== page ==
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The Albertan government is preparing a low-interest credit package for the struggling oil industry in Canada’s oil heartland to mitigate the worst consequences of the latest price collapse.
"We are potentially looking at setting up a credit facility that would allow for access to credit at lower rates of interest for highly distressed companies," Premier Jason Kenney said as quoted by CBC News. He added that he had raised the topic with federal finance minister Bill Morneau but that it was too early to share any details.
Western Canadian Select was trading at just $16.10 a barrel today, at the time of writing, sinking from close to $40 a barrel last month before the coronavirus began spreading globally for real.
Alberta’s oil industry has already been battered by a pipeline shortage that has pressured the price of the commodity produced in the province, by higher transport costs associated with oil trains that companies have been forced to use to move their oil, and by the unfavourable investment climate that recently made Teck Resources cancel its $20-billion Frontier oil sands project that would have added more than 250,000 bpd to Alberta’s oil production.
Related: Oil Price Crash Continues Despite $1.5 Trillion Fed Intervention
Interestingly enough, the Albertan government was quite optimistic about the energy sector when it released its budget plan for 2020-2023 last month. In the document, the government said it expected more oil pipelines to come online in the province during this year and next, and oil sands production to increase, while the gap between West Texas Intermediate and Canadian crude narrows. The government of Canada’s oil heartland expects the average for WTI during fiscal 2020-21 to be $58 a barrel, rising to $63 in fiscal 2021-22.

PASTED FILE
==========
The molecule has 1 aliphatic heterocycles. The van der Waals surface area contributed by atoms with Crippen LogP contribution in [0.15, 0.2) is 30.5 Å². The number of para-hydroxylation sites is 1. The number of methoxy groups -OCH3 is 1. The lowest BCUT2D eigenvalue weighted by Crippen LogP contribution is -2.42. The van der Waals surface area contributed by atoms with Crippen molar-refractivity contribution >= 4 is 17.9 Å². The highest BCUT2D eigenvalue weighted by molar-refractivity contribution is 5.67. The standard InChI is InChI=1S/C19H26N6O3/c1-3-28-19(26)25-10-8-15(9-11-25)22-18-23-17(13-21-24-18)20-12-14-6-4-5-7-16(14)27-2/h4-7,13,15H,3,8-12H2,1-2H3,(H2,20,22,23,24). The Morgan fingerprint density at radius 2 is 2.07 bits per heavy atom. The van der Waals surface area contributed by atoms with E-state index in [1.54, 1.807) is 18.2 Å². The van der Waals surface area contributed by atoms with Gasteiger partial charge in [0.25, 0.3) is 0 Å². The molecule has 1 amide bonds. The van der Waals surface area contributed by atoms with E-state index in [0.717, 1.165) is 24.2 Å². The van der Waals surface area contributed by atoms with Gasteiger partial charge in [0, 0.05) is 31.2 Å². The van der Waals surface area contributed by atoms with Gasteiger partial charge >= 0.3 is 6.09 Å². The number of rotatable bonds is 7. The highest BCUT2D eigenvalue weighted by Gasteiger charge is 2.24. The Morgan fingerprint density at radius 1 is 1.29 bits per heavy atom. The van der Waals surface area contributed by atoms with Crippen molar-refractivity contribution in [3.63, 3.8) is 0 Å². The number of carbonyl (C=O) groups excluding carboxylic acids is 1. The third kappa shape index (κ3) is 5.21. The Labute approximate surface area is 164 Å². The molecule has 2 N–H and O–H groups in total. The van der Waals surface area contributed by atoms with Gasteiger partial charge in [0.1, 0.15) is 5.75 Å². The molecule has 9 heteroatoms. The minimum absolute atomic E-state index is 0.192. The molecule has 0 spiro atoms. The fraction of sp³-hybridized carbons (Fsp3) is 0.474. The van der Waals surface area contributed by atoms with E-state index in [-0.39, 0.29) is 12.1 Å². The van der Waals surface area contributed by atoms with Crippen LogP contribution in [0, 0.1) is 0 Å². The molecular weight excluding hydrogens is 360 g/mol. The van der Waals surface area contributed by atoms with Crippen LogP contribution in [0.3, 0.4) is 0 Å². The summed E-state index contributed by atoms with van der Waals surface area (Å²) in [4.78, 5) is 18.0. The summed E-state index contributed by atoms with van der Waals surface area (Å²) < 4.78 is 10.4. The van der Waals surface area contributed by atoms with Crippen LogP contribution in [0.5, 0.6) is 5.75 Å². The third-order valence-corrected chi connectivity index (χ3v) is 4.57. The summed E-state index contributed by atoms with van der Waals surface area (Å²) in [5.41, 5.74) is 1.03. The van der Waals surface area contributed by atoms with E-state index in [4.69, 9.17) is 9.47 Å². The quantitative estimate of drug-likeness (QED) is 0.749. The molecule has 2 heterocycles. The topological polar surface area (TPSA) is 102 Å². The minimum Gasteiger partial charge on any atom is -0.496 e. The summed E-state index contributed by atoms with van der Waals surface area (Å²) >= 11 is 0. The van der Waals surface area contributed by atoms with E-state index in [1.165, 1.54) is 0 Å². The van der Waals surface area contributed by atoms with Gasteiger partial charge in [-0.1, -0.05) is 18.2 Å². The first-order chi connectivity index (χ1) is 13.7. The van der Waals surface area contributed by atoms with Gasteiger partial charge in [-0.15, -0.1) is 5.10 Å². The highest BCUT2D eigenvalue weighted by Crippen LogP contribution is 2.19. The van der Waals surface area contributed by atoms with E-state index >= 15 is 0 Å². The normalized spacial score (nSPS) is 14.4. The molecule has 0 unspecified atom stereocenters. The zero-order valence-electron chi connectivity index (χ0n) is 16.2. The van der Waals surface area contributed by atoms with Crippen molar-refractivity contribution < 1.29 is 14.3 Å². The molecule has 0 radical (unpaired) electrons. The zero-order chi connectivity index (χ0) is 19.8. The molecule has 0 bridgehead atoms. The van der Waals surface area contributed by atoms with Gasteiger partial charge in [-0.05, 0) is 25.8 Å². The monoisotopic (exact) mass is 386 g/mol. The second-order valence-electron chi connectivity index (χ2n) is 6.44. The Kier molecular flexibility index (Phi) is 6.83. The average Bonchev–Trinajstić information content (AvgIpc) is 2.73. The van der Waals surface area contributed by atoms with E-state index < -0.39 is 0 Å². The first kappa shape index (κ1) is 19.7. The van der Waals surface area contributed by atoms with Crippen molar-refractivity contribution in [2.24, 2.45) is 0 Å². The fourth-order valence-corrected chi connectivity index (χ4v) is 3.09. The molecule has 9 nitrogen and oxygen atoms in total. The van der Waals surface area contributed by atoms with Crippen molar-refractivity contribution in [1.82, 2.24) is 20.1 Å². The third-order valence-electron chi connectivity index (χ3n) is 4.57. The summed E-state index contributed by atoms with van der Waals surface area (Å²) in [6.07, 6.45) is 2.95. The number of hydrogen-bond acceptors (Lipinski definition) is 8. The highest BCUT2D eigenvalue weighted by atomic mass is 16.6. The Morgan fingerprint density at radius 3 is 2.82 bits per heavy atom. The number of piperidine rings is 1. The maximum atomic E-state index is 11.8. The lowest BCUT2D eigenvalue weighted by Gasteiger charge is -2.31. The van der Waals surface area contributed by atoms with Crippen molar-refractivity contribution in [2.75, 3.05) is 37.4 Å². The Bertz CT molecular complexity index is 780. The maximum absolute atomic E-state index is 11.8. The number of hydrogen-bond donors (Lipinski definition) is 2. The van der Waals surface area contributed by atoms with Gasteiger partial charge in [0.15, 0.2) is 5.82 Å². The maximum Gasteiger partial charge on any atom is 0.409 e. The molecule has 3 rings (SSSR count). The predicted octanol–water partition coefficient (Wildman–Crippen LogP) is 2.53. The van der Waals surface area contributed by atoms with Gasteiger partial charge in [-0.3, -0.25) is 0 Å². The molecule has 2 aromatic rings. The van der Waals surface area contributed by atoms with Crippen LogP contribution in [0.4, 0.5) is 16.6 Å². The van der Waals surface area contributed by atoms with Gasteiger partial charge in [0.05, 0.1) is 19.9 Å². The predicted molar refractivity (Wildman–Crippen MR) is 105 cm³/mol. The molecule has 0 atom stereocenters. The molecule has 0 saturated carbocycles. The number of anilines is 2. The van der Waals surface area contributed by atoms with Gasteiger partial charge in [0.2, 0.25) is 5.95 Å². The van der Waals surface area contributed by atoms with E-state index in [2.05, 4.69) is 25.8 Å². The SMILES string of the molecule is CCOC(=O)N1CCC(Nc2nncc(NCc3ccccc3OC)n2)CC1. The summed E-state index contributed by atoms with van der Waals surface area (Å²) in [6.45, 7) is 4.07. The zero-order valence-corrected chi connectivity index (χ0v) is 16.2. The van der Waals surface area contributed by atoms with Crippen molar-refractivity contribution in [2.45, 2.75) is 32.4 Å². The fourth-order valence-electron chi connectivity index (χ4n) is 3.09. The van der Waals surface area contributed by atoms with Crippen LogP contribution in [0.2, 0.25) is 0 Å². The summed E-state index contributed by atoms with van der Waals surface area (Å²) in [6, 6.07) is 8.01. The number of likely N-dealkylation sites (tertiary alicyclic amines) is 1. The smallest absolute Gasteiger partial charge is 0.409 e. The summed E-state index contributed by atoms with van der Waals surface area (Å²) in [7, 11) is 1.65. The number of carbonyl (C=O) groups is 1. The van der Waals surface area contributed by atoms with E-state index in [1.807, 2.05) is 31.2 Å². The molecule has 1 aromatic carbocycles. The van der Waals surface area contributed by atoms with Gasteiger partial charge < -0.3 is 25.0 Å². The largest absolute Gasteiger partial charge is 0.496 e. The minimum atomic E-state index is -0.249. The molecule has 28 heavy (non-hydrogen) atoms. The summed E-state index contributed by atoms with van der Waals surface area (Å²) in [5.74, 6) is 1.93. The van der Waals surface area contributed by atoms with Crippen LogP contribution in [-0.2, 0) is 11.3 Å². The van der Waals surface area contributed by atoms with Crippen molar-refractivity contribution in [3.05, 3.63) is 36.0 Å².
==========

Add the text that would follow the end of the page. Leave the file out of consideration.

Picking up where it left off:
Now that this is unlikely to happen, plans may have to be revised. Kenney said the government had already set aside $100 million in loans for orphan well reclamation that would create jobs and that the provincial government would push for a pause in new federal regulations that would have a bearing on the energy industry.
"Layering on additional regulatory costs, which could impose billions of dollars of cost on the Canadian energy sector right now, would be like going to the Ontario auto sector in 2008 and saying, 'oh, by the way, we're going to force you to pay billions more in federal regulations,'" the Alberta Premier said.
By Irina Slav for Oilprice.com
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Irina is a writer for Oilprice.com with over a decade of experience writing on the oil and gas industry.